Focusing on the unaccounted-for input can cast Austrian theory in an interesting light. The different models (Physiocratic, classical, neoclassical, Austrian) can be identified in terms of the factor that lies outside the economic calculus. It is land for the Physiocratic model; time for the classical model. In the neoclassical model, nothing lies outside the economic calculus. For Austrian theory the unmodeled factor is entrepreneurship. The Austrians account for land, labor, time and existing capital goods, but they escape from the Walrasian Box by allowing for entrepreneurs to combine these factors in new ways, giving rise to an output which in (potentially) more valuable than the previous collection of inputs. This perspective is particularly favorable to Austrian theory. There is no justification for failing to incorporate land or time into the economic calculus, but entrepreneurship is inherently unmodelable. This unique aspect of entrepreneurship has been emphasized by the Austrian school from Menger down to the present-day Austrian theorists.
        A final perspective can be offered in terms of economic classes and institutions. Most modern theorists are critical of classical theory to the extent that it turns on behavioral differences between broadly defined economic classes. The assumption, for instance, that capitalists save and workers consume just makes for bad theory. Neoclassical theory is classless theory and, in this respect, has to be judged an improvement. But neoclassical theory is also institutionless. None of its conclusions depend upon the existence of any particular set of institutions. As Walsh and Gram explain, neoclassical theory can be adapted to apply to any economic system and any pattern of resource ownership. In principle neoclassical theory can predict how a market economy will allocate the economy's resources, or, alternatively, it can instruct the government how to allocate them. The analytical equivalence of the decentralized direction and the centralized direction of resources accounts for the Lange-Lerner type endorsement of socialism and for the tendency of some modern neoclassicals to be virtually indifferent between market solutions and governmental solutions to allocation problems.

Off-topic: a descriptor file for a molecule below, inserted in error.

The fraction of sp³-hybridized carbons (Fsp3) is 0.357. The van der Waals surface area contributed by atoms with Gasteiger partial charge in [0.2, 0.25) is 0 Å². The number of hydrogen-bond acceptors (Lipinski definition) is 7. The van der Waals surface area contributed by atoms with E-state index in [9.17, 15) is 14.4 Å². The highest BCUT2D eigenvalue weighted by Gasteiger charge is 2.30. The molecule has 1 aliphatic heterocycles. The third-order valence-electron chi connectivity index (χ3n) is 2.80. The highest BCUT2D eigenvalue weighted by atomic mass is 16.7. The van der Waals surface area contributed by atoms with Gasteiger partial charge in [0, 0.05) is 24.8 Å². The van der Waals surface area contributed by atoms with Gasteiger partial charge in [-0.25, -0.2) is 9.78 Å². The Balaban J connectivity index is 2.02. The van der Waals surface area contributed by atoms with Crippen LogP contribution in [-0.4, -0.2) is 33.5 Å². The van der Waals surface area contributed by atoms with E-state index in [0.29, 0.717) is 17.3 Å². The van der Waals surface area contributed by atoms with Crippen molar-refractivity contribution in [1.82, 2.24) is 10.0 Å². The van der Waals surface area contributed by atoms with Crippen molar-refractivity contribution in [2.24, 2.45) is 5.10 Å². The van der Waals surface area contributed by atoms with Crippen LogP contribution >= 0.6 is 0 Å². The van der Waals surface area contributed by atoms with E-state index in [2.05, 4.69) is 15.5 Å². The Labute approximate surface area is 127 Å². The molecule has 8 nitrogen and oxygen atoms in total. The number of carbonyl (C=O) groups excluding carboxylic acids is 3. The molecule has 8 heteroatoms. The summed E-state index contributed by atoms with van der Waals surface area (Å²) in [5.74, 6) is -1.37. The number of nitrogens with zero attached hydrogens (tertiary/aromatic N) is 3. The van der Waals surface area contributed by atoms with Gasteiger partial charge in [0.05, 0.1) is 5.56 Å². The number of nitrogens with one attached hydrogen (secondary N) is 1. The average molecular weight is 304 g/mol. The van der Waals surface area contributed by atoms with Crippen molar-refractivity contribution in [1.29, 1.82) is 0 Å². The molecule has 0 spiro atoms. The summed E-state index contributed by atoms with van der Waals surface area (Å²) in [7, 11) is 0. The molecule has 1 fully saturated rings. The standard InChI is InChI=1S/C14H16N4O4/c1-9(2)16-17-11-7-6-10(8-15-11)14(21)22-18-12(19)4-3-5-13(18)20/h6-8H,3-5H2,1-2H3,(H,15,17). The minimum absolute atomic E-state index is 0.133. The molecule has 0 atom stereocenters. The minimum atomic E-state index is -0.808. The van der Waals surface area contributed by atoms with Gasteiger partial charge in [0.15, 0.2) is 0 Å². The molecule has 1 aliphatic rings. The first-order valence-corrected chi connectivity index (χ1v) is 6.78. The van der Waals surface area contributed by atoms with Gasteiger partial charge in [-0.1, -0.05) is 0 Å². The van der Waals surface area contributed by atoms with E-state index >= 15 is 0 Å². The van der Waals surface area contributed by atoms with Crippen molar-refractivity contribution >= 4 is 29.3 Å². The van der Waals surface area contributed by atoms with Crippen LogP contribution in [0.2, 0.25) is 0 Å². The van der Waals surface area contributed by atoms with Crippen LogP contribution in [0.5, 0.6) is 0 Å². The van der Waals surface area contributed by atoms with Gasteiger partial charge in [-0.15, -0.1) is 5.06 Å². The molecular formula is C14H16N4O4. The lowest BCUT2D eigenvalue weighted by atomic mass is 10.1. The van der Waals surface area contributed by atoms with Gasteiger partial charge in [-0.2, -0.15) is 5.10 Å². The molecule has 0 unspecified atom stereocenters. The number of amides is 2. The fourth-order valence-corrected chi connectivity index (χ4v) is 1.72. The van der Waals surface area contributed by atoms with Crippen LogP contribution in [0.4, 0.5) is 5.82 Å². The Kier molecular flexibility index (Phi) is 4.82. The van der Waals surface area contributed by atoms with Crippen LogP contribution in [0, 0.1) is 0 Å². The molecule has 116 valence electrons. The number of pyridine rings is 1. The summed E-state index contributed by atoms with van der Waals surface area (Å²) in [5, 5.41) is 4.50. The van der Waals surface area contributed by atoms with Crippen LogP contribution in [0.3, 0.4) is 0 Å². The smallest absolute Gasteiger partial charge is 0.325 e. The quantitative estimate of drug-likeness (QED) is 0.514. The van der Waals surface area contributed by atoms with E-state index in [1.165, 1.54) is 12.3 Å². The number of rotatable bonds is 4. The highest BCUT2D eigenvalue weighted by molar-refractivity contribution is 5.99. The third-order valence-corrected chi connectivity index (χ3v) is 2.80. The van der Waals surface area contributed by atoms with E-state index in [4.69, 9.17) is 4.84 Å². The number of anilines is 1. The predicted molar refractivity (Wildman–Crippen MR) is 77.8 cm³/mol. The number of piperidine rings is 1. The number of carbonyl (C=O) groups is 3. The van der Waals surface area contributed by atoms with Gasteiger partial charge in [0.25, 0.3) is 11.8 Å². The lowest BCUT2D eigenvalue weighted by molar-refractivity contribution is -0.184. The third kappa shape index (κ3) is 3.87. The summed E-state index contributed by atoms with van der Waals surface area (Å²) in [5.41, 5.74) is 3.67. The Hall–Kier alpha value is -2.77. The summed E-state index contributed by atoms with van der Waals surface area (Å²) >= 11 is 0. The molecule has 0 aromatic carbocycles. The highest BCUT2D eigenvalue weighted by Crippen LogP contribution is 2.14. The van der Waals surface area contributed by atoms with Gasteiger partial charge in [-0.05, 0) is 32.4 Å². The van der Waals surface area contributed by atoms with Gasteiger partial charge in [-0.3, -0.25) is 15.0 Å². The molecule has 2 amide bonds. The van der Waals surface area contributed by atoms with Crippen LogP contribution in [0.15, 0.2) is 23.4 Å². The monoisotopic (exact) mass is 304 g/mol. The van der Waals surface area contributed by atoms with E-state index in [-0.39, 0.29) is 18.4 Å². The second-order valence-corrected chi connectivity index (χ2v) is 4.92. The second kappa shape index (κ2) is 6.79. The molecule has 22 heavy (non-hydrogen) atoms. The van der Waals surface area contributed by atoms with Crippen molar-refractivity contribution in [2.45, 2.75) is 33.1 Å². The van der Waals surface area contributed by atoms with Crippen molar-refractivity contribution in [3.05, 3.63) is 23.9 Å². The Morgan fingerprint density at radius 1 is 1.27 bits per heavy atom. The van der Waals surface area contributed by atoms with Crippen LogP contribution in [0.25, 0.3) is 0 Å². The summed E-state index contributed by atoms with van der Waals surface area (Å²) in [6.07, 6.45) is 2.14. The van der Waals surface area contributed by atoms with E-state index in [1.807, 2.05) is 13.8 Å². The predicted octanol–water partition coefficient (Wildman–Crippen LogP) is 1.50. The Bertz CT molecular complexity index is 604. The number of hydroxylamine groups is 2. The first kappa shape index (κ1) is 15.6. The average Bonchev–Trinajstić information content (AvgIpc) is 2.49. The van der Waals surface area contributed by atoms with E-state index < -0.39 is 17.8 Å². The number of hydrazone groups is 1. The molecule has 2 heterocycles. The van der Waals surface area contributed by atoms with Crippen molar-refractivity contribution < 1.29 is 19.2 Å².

The theorists of the Austrian school do not conform to either the classical or the neoclassical view. Austrians theory is classless but not institutionless. The knowledge about resource availabilities, production techniques, and consumer preferences is, by its very nature, decentralized knowledge. This requires, then, that the economic decisions that make use of this knowledge be similarly decentralized. The spontaneous order that can arise only from decentralized decisionmaking is the central theme in the writings of Hayek and several other Austrian theorists. The failure to recognize this institutional requirement can lead to bad theory and bad policy as is evidenced by the propositions of "welfare economics" and the attempt to use government to correct for so-called market failures.
        The reader of Walsh and Gram's book will gain many insights. He will gain even more if he keeps in mind that the authors' thematically defined categories of theories are not jointly exhaustive. The very identification of the two themes requries that capital theory be suppressed; neither theme recognized the unique role of the entrepreneur; and the fundamental importance of economic institutions is overlooked throughout the book. When these considerations are taken into account, the reader gains a healthy appreciation for the Austrian school on the basis of this comparison of classical and neoclassical theories.

    Roger W. Garrison
    Auburn University